He believes it is important to frame climate change as a health crisis on many levels. Federico says we need to understand what happening to us and the planet. “To me, planetary health is an idea that we need to stop thinking about human health in isolation and in the short term. Rather, we need to talk about climate change in a way that actually makes sense to people and helps them make the right choices,” he said.
In his research, he is looking at marginalized and historically oppressed communities. For example, in Ecuador, he is looking at farmers working both in the banana and flour production. In Canada, he is working alongside Indigenous communities. According to research, marginalized, low-income, and vulnerable communities will be hit the hardest by the health effects of climate change.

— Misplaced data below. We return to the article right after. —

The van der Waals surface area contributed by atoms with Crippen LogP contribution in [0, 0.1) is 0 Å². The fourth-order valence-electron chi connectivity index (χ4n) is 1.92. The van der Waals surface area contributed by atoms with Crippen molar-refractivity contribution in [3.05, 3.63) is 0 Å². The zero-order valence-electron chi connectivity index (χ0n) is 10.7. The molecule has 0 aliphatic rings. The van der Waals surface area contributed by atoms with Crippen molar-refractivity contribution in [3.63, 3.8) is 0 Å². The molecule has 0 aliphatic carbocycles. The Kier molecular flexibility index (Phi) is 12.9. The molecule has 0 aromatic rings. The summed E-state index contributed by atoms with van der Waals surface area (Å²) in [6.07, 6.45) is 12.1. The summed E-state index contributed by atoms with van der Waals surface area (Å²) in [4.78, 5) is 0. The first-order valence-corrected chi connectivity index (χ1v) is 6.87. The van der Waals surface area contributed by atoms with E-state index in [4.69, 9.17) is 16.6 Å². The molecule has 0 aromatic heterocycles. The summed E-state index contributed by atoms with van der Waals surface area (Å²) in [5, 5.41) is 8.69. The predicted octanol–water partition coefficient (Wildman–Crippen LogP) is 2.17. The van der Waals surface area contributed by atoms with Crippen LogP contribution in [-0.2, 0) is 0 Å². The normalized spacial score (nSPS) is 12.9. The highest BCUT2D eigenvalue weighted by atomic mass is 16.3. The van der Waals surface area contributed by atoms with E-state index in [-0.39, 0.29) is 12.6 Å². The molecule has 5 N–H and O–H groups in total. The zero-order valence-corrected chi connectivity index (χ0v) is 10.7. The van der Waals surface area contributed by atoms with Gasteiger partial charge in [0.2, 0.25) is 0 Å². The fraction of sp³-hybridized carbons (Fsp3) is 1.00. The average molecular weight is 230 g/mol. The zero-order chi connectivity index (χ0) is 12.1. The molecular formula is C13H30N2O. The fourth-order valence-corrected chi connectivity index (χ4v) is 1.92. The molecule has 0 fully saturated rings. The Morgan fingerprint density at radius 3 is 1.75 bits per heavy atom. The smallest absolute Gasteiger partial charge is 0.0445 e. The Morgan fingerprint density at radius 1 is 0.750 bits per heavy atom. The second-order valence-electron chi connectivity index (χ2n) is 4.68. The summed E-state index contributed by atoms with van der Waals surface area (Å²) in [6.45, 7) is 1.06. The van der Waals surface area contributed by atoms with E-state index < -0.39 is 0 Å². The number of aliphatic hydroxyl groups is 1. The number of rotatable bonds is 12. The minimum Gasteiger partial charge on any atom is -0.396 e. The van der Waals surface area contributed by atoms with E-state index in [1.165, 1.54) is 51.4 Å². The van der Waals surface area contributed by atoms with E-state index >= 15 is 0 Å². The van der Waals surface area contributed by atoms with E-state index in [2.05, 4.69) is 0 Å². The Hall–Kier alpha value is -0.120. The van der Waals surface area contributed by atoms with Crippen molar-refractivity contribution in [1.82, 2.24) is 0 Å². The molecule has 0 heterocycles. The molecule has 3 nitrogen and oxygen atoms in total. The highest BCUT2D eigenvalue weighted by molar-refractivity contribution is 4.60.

Federico hopes that his research has an impact both locally and globally. “Locally, I would like it to be meaningful for the struggles people are having, and they can use it to make their situations better. But on the broader scale, I would like researchers to look at my work and acknowledge the damage that is going on, and have a willingness and passion to change that,” he said.
Fiona Beaty: understanding the adaptive capacity of marine socio-ecological systems to change
Fiona Beaty is a PhD student in the Zoology. Her research is addressing the interrelatedness of the climate crisis, biodiversity crisis, and health of communities living on the coast who depend on the ocean.
Beaty spent her childhood in Vancouver, exploring Howe Sound/Átl'ka7tsem. She developed a strong connection to the region’s nature and people and wanted to help communities protect their rights to access a healthy ocean by adapting to the climate crisis. As a youth, the connection between the climate and biodiversity crisis was overwhelming for her.